# Same text alignment inside a parbox as the environment where it is

How \parbox could "inherit" the "alignment mode" used in the environment where it is called? In other words, how can I automate the text alignment setting into a \parbox, in order to take the same text-alignment as the main paragraph?

I am thinking about three if/then sentences for left, right or center "modes", but I don't know how "get" the "current" value that latex is using at that point. I mean, something like that:

\begin{center}
Some text here
\if@... \parbox{0.5\textwidth}{\centering Some text here}
\if@... \parbox{0.5\textwidth}{\raggedright ...}
\if@... \parbox{0.5\textwidth}{\raggedleft ...}
Some text here
\end{center}


I would like it works under both environments (\begin{center}...) and declarations (\centering)

Looking at the \meaning of the various (4) modes, one sees that the 2 lengths \parfillskip and \rightskip, in combination, form a unique identifier for each mode. Therefore, just use the expressions of these two lengths, saved in a string, to make the identification by way of \ifx comparison.

I then introduce \justparbox to be the vehicle by which the justification of the surrounding environment is examined and set for the \parbox.

The limitation would be that it can't be used where \rightskip is otherwise altered, for example, inside some list environments.

\documentclass{article}
\usepackage[margin=1in]{geometry}
\usepackage[T1]{fontenc}
\usepackage{lipsum}
\xdef\justcase{\the\parfillskip,\the\rightskip}
{\raggedright\xdef\ragrcase{\the\parfillskip,\the\rightskip}}
{\raggedleft\xdef\raglcase{\the\parfillskip,\the\rightskip}}
{\centering\xdef\cencase{\the\parfillskip,\the\rightskip}}
\newcommand\justparbox[3][c]{\xdef\tmp{\the\parfillskip,\the\rightskip}%
\ifx\tmp\ragrcase\parbox[#1]{#2}{\raggedright#3}\else
\ifx\tmp\raglcase\parbox[#1]{#2}{\raggedleft#3}\else
\ifx\tmp\cencase\parbox[#1]{#2}{\centering#3}\else
\parbox[#1]{#2}{#3}\fi\fi\fi}
\begin{document}
\meaning\centering

\meaning\raggedright

\meaning\raggedleft

\hrulefill

\newcommand\mydata{\lipsum[4]\par\justparbox[t]{5in}{\lipsum[4]}%
\par\noindent\hrulefill\par}

\mydata
{\raggedright\mydata}
{\raggedleft\mydata}
{\centering\mydata}
\end{document}


• So far it worked fine within a tabular environment. However, I just found out that it doesn't within tabularx. To fix it, the \leftskip length must be used instead of \parfillskip. Jun 2 '20 at 16:29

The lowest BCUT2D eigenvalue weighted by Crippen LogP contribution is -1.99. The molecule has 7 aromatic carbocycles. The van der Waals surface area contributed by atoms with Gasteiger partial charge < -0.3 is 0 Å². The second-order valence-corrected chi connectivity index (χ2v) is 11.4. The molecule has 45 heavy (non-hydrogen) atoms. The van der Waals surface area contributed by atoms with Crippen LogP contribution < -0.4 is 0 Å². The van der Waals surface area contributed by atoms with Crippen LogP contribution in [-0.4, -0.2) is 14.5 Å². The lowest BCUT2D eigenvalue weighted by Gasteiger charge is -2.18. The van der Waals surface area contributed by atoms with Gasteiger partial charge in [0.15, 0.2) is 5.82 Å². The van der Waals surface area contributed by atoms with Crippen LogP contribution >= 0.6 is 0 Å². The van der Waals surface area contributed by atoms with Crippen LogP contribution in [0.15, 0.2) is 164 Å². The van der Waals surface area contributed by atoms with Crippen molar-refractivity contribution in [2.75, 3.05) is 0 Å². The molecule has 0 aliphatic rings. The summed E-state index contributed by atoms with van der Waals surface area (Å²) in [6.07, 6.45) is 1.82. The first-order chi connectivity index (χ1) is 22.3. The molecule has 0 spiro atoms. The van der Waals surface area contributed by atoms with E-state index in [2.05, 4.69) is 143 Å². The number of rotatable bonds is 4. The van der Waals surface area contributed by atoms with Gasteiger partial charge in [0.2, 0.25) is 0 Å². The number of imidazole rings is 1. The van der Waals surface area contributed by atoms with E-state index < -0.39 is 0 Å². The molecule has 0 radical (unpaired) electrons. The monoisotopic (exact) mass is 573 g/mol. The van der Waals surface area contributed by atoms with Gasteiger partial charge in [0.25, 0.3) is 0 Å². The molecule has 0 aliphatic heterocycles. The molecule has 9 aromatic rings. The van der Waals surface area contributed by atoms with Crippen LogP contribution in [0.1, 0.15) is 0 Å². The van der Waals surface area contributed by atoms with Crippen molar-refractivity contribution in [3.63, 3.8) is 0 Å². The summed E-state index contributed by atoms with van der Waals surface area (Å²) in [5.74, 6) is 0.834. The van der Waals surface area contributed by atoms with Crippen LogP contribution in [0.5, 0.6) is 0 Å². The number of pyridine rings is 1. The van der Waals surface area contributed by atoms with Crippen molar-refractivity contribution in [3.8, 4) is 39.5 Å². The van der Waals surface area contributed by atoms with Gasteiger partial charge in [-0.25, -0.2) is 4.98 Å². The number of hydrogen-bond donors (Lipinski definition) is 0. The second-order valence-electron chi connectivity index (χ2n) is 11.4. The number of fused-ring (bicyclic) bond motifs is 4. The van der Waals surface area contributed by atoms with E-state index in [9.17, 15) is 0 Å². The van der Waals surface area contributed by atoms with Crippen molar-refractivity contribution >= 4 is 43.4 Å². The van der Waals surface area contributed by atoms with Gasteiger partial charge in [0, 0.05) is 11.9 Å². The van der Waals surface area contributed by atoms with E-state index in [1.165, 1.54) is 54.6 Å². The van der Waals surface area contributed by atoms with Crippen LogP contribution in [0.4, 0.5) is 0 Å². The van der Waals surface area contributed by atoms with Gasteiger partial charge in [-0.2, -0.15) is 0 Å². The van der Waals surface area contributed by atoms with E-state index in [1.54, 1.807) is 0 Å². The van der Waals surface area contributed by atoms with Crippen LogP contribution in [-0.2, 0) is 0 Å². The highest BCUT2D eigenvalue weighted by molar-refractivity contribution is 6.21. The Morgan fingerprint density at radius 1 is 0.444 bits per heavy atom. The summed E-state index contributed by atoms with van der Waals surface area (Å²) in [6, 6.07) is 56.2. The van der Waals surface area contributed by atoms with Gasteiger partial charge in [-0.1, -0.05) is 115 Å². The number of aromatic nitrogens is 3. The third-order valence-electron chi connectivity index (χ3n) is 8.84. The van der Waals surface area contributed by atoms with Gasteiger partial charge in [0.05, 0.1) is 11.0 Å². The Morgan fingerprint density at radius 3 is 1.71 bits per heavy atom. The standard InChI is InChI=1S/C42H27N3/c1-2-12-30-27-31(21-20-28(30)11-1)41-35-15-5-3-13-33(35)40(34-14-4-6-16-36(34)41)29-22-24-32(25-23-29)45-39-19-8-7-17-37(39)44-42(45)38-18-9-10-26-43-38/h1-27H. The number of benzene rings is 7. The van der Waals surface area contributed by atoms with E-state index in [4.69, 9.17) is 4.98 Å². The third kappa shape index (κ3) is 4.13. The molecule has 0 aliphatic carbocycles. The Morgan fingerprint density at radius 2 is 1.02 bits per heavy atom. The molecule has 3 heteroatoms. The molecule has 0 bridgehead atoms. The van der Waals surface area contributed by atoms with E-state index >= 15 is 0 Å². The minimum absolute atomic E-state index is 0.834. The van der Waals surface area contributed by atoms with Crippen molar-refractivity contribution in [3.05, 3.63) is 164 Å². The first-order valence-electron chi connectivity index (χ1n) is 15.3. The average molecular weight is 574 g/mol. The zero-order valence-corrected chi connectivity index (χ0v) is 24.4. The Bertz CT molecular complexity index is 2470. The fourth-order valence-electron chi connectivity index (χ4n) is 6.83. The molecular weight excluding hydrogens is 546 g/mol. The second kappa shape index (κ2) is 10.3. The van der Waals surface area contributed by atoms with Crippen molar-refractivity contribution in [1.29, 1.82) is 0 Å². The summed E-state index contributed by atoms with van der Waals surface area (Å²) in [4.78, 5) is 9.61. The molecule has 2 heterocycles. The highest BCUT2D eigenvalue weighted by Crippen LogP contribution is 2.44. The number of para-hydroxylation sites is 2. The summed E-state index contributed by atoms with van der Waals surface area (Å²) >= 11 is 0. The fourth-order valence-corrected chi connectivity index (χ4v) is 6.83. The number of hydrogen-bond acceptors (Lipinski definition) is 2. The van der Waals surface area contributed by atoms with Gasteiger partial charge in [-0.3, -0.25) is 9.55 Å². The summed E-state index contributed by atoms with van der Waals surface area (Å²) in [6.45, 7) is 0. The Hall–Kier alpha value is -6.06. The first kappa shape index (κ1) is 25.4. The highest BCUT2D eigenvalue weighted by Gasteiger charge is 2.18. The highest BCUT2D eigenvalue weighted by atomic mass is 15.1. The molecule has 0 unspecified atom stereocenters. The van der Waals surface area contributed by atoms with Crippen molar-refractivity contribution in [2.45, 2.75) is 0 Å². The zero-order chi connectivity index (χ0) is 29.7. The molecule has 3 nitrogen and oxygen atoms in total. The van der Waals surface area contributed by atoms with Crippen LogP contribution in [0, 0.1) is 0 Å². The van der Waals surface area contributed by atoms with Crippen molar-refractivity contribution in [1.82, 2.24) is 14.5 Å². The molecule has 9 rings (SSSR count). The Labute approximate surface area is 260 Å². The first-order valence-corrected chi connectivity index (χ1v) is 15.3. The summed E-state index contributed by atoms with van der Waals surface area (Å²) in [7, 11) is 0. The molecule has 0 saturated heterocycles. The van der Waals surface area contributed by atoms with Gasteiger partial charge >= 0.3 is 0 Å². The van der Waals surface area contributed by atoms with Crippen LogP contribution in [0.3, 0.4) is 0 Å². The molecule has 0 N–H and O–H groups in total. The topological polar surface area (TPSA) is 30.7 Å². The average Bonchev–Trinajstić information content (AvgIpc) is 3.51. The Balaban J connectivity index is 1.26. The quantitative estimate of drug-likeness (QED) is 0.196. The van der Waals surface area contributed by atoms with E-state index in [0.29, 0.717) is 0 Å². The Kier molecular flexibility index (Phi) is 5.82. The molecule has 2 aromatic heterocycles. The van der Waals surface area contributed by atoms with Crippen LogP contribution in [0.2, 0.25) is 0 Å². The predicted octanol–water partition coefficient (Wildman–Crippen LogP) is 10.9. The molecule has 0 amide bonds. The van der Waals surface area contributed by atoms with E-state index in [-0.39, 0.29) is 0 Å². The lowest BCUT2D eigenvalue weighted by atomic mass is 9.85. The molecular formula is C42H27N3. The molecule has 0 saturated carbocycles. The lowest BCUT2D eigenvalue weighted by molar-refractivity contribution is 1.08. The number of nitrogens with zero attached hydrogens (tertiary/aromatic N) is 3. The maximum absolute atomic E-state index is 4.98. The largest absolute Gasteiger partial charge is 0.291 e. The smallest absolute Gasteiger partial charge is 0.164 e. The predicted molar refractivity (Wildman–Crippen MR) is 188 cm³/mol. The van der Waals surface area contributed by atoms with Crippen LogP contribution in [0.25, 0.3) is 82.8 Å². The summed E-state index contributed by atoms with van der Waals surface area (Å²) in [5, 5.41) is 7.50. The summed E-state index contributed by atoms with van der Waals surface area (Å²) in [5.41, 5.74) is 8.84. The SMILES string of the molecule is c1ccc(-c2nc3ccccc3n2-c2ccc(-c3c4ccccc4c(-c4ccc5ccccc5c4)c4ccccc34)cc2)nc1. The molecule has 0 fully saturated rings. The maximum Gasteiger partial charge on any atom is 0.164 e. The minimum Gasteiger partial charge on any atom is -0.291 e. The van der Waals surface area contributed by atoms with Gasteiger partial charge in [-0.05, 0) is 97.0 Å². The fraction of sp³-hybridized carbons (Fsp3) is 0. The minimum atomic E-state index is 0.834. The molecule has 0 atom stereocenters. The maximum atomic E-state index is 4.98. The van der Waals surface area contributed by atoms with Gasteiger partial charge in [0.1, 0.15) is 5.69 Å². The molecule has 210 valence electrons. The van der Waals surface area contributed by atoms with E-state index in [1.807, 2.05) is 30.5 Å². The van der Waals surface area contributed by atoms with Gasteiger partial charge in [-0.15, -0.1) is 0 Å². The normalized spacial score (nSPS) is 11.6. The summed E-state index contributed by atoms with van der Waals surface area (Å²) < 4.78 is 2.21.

• @e_moro Thanks for that updated information. Jun 2 '20 at 21:38

TeX has no \ifskip comparator, but we can emulate it.

\documentclass{article}
\usepackage{pdftexcmds}

\usepackage{lipsum}

\makeatletter
\newcommand{\equalskipTF}[2]{%
\ifnum\pdf@strcmp{\the\glueexpr#1\relax}{\the\glueexpr#2}=\z@
\expandafter\@firstoftwo
\else
\expandafter\@secondoftwo
\fi
}
\newcommand{\testrlcenrr}{%
\equalskipTF{\rightskip}{\@flushglue}%
{% either center or raggedright
\equalskipTF{\leftskip}{\@flushglue}%
{% center
\let\rl@cen@rr\centering
}%
{% raggedright
\let\rl@cen@rr\raggedright
}%
}%
{% either raggedleft or justified
\equalskipTF{\leftskip}{\@flushglue}
{% raggedleft
\let\rl@cen@rr\raggedleft
}
{% justified
\let\rl@cen@rr\relax
}%
}%
}
\newcommand{\pparbox}[3][c]{%
\testrlcenrr
\parbox[#1]{#2}{\rl@cen@rr#3}%
}

\begin{document}

\section{Normal text}

\lipsum[2][1-3]

\bigskip

\noindent
\pparbox{10cm}{\lipsum[1][1-3]}

\section{Ragged right}

\begin{flushleft}
\lipsum[2][1-3]

\bigskip

\pparbox{10cm}{\lipsum[1][1-3]}
\end{flushleft}

\section{Center}

\begin{center}
\lipsum[2][1-3]

\bigskip

\pparbox{10cm}{\lipsum[1][1-3]}
\end{center}

\section{Ragged left}

\begin{flushright}
\lipsum[2][1-3]

\bigskip

\pparbox{10cm}{\lipsum[1][1-3]}
\end{flushright}

\end{document}


Explanation.

1. \centering has both \leftskip and \rightskip set to \@flushglue
2. \raggedright has zero leftskip and \rightskip=\@flushglue
3. \raggedleft has zero rightskip and \leftskip=\@flushglue
• The same comment as the another answer: It works fine into a tabular environment. And also a clear explanation. I would like to select both answers. I simply choose the first one. Oct 4 '19 at 22:57